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Pharmacy World & Science

, Volume 32, Issue 4, pp 472–487 | Cite as

Provision of pharmaceutical care by community pharmacists: a comparison across Europe

  • Carmel M. Hughes
  • Ahmed F. Hawwa
  • Claire Scullin
  • Claire Anderson
  • Cecilia B. Bernsten
  • Ingunn Björnsdóttir
  • Maria A. Cordina
  • Filipa Alves da Costa
  • Isabelle De Wulf
  • Patrick Eichenberger
  • Veerle Foulon
  • Martin C. Henman
  • Kurt E. Hersberger
  • Marion A. Schaefer
  • Birthe Søndergaard
  • Mary P. Tully
  • Tommy Westerlund
  • James C. McElnayEmail author
Research Article

Abstract

Objective To investigate the provision of pharmaceutical care by community pharmacists across Europe and to examine the various factors that could affect its implementation. Methods A questionnaire-based survey of community pharmacies was conducted within 13 European countries. The questionnaire consisted of two sections. The first section focussed on demographic data and services provided in the pharmacy. The second section was a slightly adapted version of the Behavioral Pharmaceutical Care Scale (BPCS) which consists of three main dimensions (direct patient care activities, referral and consultation activities and instrumental activities). Results Response rates ranged from 10–71% between countries. The mean total score achieved by community pharmacists, expressed as a percentage of the total score achievable, ranged from 31.6 (Denmark) to 52.2% (Ireland). Even though different aspects of pharmaceutical care were implemented to different extents across Europe, it was noted that the lowest scores were consistently achieved in the direct patient care dimension (particularly those related to documentation, patient assessment and implementation of therapeutic objectives and monitoring plans) followed by performance evaluation and evaluation of patient satisfaction. Pharmacists who dispensed higher daily numbers of prescriptions in Ireland, Germany and Switzerland had significantly higher total BPCS scores. In addition, pharmacists in England and Ireland who were supported in their place of work by other pharmacists scored significantly higher on referral and consultation and had a higher overall provision of pharmaceutical care. Conclusion The present findings suggest that the provision of pharmaceutical care in community pharmacy is still limited within Europe. Pharmacists were routinely engaged in general activities such as patient record screening but were infrequently involved in patient centred professional activities such as the implementation of therapeutic objectives and monitoring plans, or in self-evaluation of performance.

Keywords

Community pharmacy Europe Pharmaceutical care Pharmacists 

Notes

Conflicts of interest statement

None declared.

Funding

All national studies were funded locally by the researchers. Coordination of the studies was not funded separately.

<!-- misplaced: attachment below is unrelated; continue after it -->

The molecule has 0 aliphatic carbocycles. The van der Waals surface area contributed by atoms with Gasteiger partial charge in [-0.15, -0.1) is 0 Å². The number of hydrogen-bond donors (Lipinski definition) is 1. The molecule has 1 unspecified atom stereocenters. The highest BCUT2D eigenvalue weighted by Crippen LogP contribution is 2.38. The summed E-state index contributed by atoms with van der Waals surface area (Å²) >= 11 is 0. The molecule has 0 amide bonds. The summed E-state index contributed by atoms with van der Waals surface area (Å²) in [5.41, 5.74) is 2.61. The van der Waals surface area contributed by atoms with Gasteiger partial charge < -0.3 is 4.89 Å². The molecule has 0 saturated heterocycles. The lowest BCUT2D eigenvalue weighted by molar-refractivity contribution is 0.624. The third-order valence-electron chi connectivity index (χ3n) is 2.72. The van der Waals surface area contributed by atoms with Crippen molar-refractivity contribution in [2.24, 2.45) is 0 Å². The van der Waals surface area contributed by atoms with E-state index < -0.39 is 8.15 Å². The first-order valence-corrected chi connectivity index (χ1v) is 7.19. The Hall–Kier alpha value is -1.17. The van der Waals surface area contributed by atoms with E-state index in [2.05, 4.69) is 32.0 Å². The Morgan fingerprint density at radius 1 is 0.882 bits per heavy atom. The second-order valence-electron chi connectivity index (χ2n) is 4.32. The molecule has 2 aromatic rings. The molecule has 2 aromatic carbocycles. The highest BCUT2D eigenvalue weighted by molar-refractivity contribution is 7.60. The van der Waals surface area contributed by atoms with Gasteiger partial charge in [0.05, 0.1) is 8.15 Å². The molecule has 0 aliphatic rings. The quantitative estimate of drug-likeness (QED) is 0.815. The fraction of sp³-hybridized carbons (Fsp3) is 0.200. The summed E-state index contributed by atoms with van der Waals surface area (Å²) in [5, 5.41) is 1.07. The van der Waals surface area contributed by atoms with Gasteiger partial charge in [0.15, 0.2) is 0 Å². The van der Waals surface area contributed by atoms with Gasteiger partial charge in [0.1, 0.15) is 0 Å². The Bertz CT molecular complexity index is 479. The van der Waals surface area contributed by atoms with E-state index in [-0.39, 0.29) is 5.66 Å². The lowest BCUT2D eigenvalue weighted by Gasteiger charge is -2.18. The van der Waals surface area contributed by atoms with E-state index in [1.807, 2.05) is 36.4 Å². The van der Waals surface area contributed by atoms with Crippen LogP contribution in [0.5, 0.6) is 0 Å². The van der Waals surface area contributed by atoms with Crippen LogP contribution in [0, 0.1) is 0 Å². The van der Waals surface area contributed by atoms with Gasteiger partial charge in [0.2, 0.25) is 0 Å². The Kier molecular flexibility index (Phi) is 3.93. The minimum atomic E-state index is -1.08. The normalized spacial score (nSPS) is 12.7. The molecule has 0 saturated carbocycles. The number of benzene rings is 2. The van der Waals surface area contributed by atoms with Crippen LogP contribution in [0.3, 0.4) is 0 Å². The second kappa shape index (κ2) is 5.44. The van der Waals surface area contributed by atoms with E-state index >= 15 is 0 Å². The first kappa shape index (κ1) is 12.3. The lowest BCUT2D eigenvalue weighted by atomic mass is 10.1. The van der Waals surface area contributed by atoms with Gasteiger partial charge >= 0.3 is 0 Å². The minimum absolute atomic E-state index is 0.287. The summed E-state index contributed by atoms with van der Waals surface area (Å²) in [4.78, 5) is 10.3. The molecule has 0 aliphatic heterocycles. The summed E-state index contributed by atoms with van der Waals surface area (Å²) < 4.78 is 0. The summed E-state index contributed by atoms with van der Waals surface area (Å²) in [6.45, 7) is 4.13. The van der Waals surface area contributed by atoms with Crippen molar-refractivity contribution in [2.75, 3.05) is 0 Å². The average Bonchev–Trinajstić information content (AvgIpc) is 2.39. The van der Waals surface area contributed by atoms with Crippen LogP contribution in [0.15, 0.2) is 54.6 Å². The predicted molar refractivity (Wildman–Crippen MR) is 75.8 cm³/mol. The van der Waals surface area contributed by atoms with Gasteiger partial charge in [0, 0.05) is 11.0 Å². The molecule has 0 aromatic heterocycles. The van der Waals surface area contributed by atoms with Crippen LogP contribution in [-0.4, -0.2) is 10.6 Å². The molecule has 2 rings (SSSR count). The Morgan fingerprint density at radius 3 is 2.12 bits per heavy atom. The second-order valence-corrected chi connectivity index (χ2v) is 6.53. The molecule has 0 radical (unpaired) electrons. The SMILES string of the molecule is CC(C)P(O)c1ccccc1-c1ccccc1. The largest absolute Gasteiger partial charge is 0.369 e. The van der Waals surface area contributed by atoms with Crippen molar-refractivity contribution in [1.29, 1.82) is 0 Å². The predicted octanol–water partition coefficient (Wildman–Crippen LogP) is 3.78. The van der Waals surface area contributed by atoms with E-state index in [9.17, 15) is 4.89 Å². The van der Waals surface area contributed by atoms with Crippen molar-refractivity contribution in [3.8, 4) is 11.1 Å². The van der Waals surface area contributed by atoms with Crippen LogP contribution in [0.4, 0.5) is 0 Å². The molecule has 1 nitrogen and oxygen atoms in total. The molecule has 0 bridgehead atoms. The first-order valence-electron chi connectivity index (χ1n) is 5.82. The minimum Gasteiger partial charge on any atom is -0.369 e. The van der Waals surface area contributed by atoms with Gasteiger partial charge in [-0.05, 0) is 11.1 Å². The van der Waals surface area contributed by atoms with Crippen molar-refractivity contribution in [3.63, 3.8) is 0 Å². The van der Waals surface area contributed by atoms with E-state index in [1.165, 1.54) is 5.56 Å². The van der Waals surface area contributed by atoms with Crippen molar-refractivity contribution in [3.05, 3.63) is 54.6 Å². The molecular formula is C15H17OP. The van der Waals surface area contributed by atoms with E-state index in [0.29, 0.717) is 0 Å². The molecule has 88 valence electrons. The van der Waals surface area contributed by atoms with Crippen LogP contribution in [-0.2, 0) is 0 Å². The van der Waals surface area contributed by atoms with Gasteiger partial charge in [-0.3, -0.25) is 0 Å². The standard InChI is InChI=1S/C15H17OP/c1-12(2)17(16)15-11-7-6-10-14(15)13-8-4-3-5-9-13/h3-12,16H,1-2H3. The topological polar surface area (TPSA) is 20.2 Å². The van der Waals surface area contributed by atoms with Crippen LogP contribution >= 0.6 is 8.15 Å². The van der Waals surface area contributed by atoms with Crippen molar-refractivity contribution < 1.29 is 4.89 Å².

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Copyright information

© Springer Science+Business Media B.V. 2010

Authors and Affiliations

  • Carmel M. Hughes
    • 1
  • Ahmed F. Hawwa
    • 1
  • Claire Scullin
    • 1
  • Claire Anderson
    • 4
  • Cecilia B. Bernsten
    • 3
  • Ingunn Björnsdóttir
    • 2
  • Maria A. Cordina
    • 8
  • Filipa Alves da Costa
    • 5
  • Isabelle De Wulf
    • 6
  • Patrick Eichenberger
    • 7
  • Veerle Foulon
    • 13
  • Martin C. Henman
    • 10
  • Kurt E. Hersberger
    • 7
  • Marion A. Schaefer
    • 9
  • Birthe Søndergaard
    • 2
  • Mary P. Tully
    • 11
  • Tommy Westerlund
    • 12
  • James C. McElnay
    • 14
    Email author
  1. 1.Clinical and Practice Research Group, School of Pharmacy, Medical Biology CentreQueen’s University BelfastBelfastUK
  2. 2.Department of Pharmacology and PharmacotherapyUniversity of CopenhagenCopenhagenDenmark
  3. 3.Department of Public Health & Caring SciencesUppsala UniversityUppsalaSweden
  4. 4.Division of Social Research, School of PharmacyUniversity of Nottingham NottinghamUK
  5. 5.ISCSEMCampus UniversitárioCaparicaPortugal
  6. 6.Association of Belgian Phamacists, ArchimedesstraatBrusselsBelgium
  7. 7.Institute of Clinical PharmacyUniversity of BaselBaselSwitzerland
  8. 8.Department of Pharmacy, Faculty of Medicine and SurgeryUniversity of MaltaMsidaMalta
  9. 9.Institute of Clinical PharmacologyCharité University Medicine BerlinBerlinGermany
  10. 10.The School of Pharmacy and Pharmaceutical SciencesTrinity CollegeDublinIreland
  11. 11.School of Pharmacy and Pharmaceutical SciencesUniversity of ManchesterManchesterUK
  12. 12.Department of Public Health and Community MedicineUniversity of GothenburgGothenburg Sweden
  13. 13.Research Centre For Pharmaceutical Care and Pharmaco-EconomicsLeuvenBelgium
  14. 14.Clinical and Practice Research Group, School of Pharmacy, Medical Biology CentreQueen’s University BelfastBelfastUK

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